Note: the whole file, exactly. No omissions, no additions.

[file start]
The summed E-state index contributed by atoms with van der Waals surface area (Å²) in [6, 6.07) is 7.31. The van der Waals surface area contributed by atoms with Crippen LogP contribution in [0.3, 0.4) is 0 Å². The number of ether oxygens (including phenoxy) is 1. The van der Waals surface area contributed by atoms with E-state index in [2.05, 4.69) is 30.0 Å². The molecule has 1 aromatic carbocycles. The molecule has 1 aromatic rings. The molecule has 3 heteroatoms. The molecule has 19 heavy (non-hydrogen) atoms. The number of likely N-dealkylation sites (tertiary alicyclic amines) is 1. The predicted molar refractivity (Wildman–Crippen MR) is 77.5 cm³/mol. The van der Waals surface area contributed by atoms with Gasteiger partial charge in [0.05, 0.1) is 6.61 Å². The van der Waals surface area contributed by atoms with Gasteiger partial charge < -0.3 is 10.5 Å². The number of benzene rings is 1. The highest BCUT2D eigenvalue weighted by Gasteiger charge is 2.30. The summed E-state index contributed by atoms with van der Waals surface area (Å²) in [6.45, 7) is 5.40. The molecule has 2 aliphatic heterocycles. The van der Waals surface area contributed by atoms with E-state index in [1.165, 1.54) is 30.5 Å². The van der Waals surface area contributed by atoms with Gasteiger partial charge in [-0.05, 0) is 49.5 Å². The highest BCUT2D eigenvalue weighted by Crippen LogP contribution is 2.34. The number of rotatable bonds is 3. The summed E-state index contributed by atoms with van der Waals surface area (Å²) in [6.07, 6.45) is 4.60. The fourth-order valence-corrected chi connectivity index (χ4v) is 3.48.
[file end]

The summed E-state index contributed by atoms with van der Waals surface area (Å²) in [6, 6.07) is 7.31. The van der Waals surface area contributed by atoms with Crippen LogP contribution in [0.3, 0.4) is 0 Å². The number of ether oxygens (including phenoxy) is 1. The van der Waals surface area contributed by atoms with E-state index in [2.05, 4.69) is 30.0 Å². The molecule has 1 aromatic carbocycles. The molecule has 1 aromatic rings. The molecule has 3 heteroatoms. The molecule has 19 heavy (non-hydrogen) atoms. The number of likely N-dealkylation sites (tertiary alicyclic amines) is 1. The predicted molar refractivity (Wildman–Crippen MR) is 77.5 cm³/mol. The van der Waals surface area contributed by atoms with Gasteiger partial charge in [0.05, 0.1) is 6.61 Å². The van der Waals surface area contributed by atoms with Gasteiger partial charge < -0.3 is 10.5 Å². The number of benzene rings is 1. The highest BCUT2D eigenvalue weighted by Gasteiger charge is 2.30. The summed E-state index contributed by atoms with van der Waals surface area (Å²) in [6.45, 7) is 5.40. The molecule has 2 aliphatic heterocycles. The van der Waals surface area contributed by atoms with E-state index in [1.165, 1.54) is 30.5 Å². The van der Waals surface area contributed by atoms with Gasteiger partial charge in [-0.05, 0) is 49.5 Å². The highest BCUT2D eigenvalue weighted by Crippen LogP contribution is 2.34. The number of rotatable bonds is 3. The summed E-state index contributed by atoms with van der Waals surface area (Å²) in [6.07, 6.45) is 4.60. The fourth-order valence-corrected chi connectivity index (χ4v) is 3.48.